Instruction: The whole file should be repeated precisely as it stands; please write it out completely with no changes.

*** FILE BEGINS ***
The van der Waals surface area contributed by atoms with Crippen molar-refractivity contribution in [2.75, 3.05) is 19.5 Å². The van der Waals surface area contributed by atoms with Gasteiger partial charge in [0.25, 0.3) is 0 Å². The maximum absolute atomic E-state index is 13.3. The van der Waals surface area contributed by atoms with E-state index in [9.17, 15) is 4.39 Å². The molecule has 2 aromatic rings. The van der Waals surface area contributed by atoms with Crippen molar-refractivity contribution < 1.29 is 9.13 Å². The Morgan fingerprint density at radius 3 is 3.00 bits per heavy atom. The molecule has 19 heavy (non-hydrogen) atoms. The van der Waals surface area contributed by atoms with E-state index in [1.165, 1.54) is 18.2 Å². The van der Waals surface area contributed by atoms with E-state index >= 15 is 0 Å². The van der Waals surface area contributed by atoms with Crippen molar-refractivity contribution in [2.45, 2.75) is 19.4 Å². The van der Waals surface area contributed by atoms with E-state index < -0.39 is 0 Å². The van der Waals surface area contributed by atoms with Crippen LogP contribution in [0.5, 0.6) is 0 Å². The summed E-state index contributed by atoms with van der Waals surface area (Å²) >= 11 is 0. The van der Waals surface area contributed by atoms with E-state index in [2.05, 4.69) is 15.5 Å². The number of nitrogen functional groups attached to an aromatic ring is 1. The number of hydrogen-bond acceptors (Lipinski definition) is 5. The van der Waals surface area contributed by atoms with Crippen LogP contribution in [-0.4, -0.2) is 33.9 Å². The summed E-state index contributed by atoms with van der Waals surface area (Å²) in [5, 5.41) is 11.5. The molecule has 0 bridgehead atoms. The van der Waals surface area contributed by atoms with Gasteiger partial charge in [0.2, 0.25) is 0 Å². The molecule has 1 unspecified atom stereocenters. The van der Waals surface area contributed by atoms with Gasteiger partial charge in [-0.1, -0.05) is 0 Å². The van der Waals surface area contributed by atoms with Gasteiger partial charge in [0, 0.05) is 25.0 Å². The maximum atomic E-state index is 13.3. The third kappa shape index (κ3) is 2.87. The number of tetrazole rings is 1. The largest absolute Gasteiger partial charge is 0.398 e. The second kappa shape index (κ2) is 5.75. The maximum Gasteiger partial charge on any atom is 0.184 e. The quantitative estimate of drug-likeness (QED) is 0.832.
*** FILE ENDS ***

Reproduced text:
The van der Waals surface area contributed by atoms with Crippen molar-refractivity contribution in [2.75, 3.05) is 19.5 Å². The van der Waals surface area contributed by atoms with Gasteiger partial charge in [0.25, 0.3) is 0 Å². The maximum absolute atomic E-state index is 13.3. The van der Waals surface area contributed by atoms with E-state index in [9.17, 15) is 4.39 Å². The molecule has 2 aromatic rings. The van der Waals surface area contributed by atoms with Crippen molar-refractivity contribution < 1.29 is 9.13 Å². The Morgan fingerprint density at radius 3 is 3.00 bits per heavy atom. The molecule has 19 heavy (non-hydrogen) atoms. The van der Waals surface area contributed by atoms with E-state index in [1.165, 1.54) is 18.2 Å². The van der Waals surface area contributed by atoms with E-state index >= 15 is 0 Å². The van der Waals surface area contributed by atoms with Crippen molar-refractivity contribution in [2.45, 2.75) is 19.4 Å². The van der Waals surface area contributed by atoms with E-state index < -0.39 is 0 Å². The van der Waals surface area contributed by atoms with Crippen LogP contribution in [0.5, 0.6) is 0 Å². The summed E-state index contributed by atoms with van der Waals surface area (Å²) >= 11 is 0. The van der Waals surface area contributed by atoms with E-state index in [2.05, 4.69) is 15.5 Å². The number of nitrogen functional groups attached to an aromatic ring is 1. The number of hydrogen-bond acceptors (Lipinski definition) is 5. The van der Waals surface area contributed by atoms with Crippen LogP contribution in [-0.4, -0.2) is 33.9 Å². The summed E-state index contributed by atoms with van der Waals surface area (Å²) in [5, 5.41) is 11.5. The molecule has 0 bridgehead atoms. The van der Waals surface area contributed by atoms with Gasteiger partial charge in [0.2, 0.25) is 0 Å². The molecule has 1 unspecified atom stereocenters. The van der Waals surface area contributed by atoms with Gasteiger partial charge in [-0.1, -0.05) is 0 Å². The van der Waals surface area contributed by atoms with Gasteiger partial charge in [0, 0.05) is 25.0 Å². The maximum atomic E-state index is 13.3. The third kappa shape index (κ3) is 2.87. The number of tetrazole rings is 1. The largest absolute Gasteiger partial charge is 0.398 e. The second kappa shape index (κ2) is 5.75. The maximum Gasteiger partial charge on any atom is 0.184 e. The quantitative estimate of drug-likeness (QED) is 0.832.